After our time in Quenco, we traveled to the city of Urubamba, which resembled a small town in how compact it was but a city in its bustling atmosphere. After arriving, we were given some downtime, during which one group decided to explore the city and buy ice cream. The photo groups met for some time before dinner to review and edit photos and prepare for the “photo expedition” the following day. Meanwhile the “Spaniards” practiced their conversational Spanish in a game of Heads Up. The day itself was very relaxed. After dinner, we had our first round of cultural autobiographies, where fours members of our group shared their stories and experiences related to their culture and background. This was followed by a discussion set around the quotation “If you pity my struggle, please move on. If your struggle is tied up in mine, let’s sit down and talk.” We ended the day with two entertaining and humor-filled games of mafia – complete with betrayals and lying expertise. The following morning we took a bus to Munaychay, a Peruvian home not only for orphans, but also for those coming from unstable homes. We were greeted by Lucas, a 19-year-old German volunteer living and working at the orphanage as part of his gap year. While we waited for the children to arrive from school, we were shown around the orphanage and we had some time to meet in groups – Spanish worked on vocabulary and grammar, while the “Photogs” met to learn about filming and video in preparation for out interviews with Lucas, Freddy and Angelo (two kids living at the orphanage), and other volunteers.
After our interviews, as kids slowly trickled in from school, we split up into different houses where the kids lived. Soon, everyone was playing and getting to know the kids through fútbol and playing on the playground. We closed our day at Munaychay with a couple songs and a bumpy bus ride home. Once back at the Ecolodge, we had our second round of cultural autobiographies followed by a discussion around the word “Ubuntu”, meaning “I am because you are.”
Brock, our Spanish workshop leader, gets the group laughing with a rousing version of Heads Up in Spanish. (Photo: J.Lambert)
The Munaychay orphanage is located in a beautiful valley above Urubamba. (Photo: J.Lambert)
Lucas, a German volunteer at Munaychay, gives us an an introduction to the orphanage. (Photo: J.Lambert)
Photo instructor Erika shares a laugh with Barakah and Andrea. (Photo: J.Lambert)
Members of the group take a break after long afternoon playing with the children of Munaychay. (Photo: J.Lambert)
Sophie makes a new friend! (Photo: J.Lambert)
Brock leads a language game with Winsor students and children from Munaychay. (Photo: J.Lambert)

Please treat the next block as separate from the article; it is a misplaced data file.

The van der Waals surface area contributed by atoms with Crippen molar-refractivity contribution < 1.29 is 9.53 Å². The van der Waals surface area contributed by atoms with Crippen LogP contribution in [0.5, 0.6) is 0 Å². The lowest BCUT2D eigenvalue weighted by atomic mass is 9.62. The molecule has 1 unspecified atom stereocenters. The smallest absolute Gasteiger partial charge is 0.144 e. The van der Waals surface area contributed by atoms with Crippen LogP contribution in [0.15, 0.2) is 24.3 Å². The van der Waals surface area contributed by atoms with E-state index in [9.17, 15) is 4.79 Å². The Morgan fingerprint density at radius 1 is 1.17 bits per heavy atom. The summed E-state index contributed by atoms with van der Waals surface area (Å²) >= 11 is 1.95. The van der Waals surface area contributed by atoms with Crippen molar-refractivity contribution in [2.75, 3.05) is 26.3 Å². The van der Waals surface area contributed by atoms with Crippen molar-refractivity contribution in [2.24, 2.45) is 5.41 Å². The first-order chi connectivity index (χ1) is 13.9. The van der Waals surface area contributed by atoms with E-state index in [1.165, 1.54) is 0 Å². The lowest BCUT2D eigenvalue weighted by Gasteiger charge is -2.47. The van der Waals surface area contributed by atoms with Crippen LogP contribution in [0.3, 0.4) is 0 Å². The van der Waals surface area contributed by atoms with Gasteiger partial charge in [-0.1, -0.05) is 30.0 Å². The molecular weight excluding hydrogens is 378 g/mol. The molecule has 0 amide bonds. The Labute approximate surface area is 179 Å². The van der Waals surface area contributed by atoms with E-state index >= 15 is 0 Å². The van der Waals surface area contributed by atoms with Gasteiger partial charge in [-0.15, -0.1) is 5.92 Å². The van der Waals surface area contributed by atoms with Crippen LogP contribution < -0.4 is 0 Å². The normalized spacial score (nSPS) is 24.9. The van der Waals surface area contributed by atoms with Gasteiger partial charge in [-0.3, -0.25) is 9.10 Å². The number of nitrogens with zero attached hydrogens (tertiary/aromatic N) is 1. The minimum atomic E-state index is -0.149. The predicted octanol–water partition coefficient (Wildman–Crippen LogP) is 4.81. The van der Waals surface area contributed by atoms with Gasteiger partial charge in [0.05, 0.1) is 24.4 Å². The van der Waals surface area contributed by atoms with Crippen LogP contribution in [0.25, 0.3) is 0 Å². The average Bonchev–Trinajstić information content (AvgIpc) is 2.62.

The leaders! Ms. Kashyap, Brock, Erika, and Mr. Lambert (taking the picture!)
Eve is ready to shoot the interviews! (Photo: J.Lambert)
Erika shares pro video tips with students prior to recording interviews at the Munaychay orphanage. (Photo: J.Lambert)
A winding bus ride up into the Andes brought us to the secluded Peruvian village of Qenqo. While travellers pass through from time to time, our group was the first to spend the night there. We were welcomed with an incredible show of local culture, complete with traditional songs, dance, and poetry. After integrating us into a dance that mimicked a local high-altitude bird, the villagers escorted us to a plot of land above their fútbol (soccer) field where they worked together as a community to till the soil. Before preparing the land, it is customary for the villagers to pour a glass of a yellow corn drink Chícha onto the soil after first consuming sone themselves; this tradition signifies the nourishment of both the earth and the villagers of Qenqo. The community comes together to help a different family every day by cultivating their land. With the hands of the Qenqo community and the Winsor girls working together, a significant portion of a mountainside was tilled and prepared for planting.
After working with the community, we used our free time to both rest, and interact with the locals. In the mid-afternoon, a bumpy and terrifying (but altogether fun) bus ride up the side of a cliff took us to a nearby lake and a pasture for llamas, alpacas, and sheep to graze. Every day, Quechua women lead the livestock up the winding road to let them graze in the grassy field, and that same day the women bring the animals back into the town to protect them from foxes and other predators. We helped the women herd the livestock back into town as the sun set. Although we were exhausted from a long and exciting day with the villagers of Qenqo, we worked together to prepare the song “Hey-Ho” by the Lumineers to sing to the village. Our performance was a big success, and a chorus of encores led us to play another song, “Riptide” by Vance Joy. A number of Winsor girls and the teachers then played a game of fútbol with some of the Quechua women. Despite the altitude, the Winsor girls pulled through and scored quite a few goals in the scrimmage (with only minimal falling). The next morning, the community invited us to a llama fertility ceremony. They pierced the ears of the llamas with a pink tassel and poured a magenta dye on their backs. Although we had spent only 24 hours in the village of Qenqo, saying goodbye to the welcoming and kindhearted community was heartbreaking for everyone.